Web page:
"I am not a rich man and I don't have a lot of money to give to charity but this is the way I could give them money in the form of service. I could use my brains to help them," entomologist Eric H. Metzler told the Associated Press.
This isn't going to be a free-for-all. The winner of the auction — which ends on Oct. 23 and is already up to $5,800 — has to coordinate with Metzler to pick a suitable name. The genus isn't new, so whatever name you pick has to get tacked onto Givira. You're buying one word, don't go crazy.
And Motherboard rightly points out that there's an International Code of Zoological Nomenclature that exists to keep you from naming your new species "DeezNuts." Scientific names are supposed to describe some of a species' features.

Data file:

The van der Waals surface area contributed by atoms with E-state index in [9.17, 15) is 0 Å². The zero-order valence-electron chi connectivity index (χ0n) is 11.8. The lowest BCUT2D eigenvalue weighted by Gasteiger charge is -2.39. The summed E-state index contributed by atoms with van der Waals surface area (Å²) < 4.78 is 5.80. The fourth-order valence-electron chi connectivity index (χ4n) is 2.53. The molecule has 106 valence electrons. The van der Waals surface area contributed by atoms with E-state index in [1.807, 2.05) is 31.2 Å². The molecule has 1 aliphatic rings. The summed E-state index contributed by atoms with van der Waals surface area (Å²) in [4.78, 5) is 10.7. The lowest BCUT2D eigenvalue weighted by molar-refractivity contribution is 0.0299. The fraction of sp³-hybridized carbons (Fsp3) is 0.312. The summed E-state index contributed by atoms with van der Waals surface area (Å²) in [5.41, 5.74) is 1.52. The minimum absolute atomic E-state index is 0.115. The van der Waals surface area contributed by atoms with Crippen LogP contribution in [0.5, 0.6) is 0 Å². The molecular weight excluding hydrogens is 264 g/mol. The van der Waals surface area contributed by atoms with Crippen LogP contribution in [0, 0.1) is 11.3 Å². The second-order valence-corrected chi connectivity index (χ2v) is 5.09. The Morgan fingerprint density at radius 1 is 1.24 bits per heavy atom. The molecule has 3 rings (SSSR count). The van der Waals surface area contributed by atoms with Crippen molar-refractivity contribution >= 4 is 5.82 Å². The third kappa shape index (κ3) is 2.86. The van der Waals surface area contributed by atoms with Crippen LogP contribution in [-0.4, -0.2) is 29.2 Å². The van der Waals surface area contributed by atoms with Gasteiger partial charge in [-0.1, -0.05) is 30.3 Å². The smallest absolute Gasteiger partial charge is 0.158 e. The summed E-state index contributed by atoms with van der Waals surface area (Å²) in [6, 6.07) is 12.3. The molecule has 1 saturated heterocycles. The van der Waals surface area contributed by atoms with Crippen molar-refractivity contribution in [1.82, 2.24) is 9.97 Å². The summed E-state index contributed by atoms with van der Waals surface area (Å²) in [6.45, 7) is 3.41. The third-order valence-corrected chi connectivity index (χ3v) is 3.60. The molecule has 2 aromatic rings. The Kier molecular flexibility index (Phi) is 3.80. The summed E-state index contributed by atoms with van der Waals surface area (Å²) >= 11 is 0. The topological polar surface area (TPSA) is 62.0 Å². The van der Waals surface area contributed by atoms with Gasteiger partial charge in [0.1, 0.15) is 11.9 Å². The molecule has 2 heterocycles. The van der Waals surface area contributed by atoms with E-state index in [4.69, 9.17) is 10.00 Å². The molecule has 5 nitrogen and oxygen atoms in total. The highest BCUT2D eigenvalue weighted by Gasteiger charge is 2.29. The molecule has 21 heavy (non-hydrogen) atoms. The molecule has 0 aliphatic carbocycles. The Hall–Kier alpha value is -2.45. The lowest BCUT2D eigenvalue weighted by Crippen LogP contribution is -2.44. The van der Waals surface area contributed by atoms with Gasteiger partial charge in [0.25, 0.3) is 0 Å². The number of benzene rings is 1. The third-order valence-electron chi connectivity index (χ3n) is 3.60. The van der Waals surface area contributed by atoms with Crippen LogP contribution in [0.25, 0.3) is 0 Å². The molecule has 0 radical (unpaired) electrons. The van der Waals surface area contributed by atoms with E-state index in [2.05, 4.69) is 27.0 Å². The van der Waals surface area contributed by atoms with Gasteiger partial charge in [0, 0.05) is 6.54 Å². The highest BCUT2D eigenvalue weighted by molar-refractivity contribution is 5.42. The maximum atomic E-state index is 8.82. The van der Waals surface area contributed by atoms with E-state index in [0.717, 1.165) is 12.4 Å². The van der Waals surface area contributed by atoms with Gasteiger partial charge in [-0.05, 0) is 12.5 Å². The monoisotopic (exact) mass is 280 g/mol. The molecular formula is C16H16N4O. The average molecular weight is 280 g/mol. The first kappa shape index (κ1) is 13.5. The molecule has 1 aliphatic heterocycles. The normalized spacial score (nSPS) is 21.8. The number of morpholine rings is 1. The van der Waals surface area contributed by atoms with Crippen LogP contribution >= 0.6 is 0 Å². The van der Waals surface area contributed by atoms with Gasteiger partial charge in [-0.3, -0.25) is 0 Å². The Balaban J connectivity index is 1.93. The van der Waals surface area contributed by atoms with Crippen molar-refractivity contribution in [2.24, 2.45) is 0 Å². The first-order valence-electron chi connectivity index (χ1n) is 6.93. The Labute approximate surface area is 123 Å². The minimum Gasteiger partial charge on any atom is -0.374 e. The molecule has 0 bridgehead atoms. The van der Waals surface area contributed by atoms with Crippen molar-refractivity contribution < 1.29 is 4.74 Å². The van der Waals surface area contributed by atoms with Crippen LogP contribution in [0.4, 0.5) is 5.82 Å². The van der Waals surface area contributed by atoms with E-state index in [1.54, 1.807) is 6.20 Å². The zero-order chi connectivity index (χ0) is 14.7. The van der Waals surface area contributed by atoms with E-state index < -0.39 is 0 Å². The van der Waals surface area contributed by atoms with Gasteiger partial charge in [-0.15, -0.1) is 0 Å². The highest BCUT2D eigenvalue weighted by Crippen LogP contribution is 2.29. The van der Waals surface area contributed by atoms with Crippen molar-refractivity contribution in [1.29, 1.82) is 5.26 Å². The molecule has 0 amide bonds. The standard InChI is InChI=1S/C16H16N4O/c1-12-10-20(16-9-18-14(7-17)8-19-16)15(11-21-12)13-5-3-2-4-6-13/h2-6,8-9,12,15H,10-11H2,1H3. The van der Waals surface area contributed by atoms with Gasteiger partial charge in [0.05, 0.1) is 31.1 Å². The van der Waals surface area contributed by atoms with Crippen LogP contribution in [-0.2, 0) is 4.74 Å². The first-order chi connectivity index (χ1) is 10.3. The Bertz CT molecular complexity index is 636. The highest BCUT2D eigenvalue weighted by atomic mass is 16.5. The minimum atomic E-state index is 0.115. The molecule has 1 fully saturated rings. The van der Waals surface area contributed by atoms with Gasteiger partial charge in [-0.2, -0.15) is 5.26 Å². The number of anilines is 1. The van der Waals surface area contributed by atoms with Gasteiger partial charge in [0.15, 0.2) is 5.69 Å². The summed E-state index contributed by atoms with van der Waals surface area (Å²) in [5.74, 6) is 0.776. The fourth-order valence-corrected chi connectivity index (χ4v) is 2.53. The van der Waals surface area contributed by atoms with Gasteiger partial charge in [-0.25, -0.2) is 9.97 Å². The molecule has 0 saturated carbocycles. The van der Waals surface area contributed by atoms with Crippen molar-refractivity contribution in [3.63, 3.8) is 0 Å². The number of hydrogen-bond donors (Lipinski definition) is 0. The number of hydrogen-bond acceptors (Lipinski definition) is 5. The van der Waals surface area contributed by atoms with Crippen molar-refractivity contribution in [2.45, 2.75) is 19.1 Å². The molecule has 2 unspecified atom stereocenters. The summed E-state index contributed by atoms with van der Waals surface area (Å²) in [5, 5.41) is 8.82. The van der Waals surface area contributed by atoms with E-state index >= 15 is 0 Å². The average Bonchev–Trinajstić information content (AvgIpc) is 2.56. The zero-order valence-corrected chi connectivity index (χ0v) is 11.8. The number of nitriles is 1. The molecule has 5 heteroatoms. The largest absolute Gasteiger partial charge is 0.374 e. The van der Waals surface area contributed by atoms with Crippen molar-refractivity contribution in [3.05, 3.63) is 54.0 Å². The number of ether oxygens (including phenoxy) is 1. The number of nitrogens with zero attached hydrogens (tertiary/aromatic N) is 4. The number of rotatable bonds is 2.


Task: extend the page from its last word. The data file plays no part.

Then again, that rule has historically been applied pretty loosely. There's an ancient swamp pig named after Mick Jagger because it might have had big lips, and a fly named after Beyonce for its "golden behind." Generally speaking, everyone is A-OK with names that serve to honor celebrities and friends more than to describe the species in question.
We at Speaking of Science urge the winner of the auction to be creative. Don't just name it after yourself. Don't name it after your product, as cool as it would be to have a Givira doritos moth flying around.
Shoot for the stars, and go for the pun, random rich person (or brand). Your name can be both silly and descriptive. Here are some suggestions:
1. Givira pongo because it kind of looks like a dalmatian, sort of, or at least as much as that swamp pig looked like Mick Jagger, and this seems like a good name for a moth, yeah?
2. Givira break (don't actually use this one)
3. Givira shoop for its Salt-N-Pepa fuzz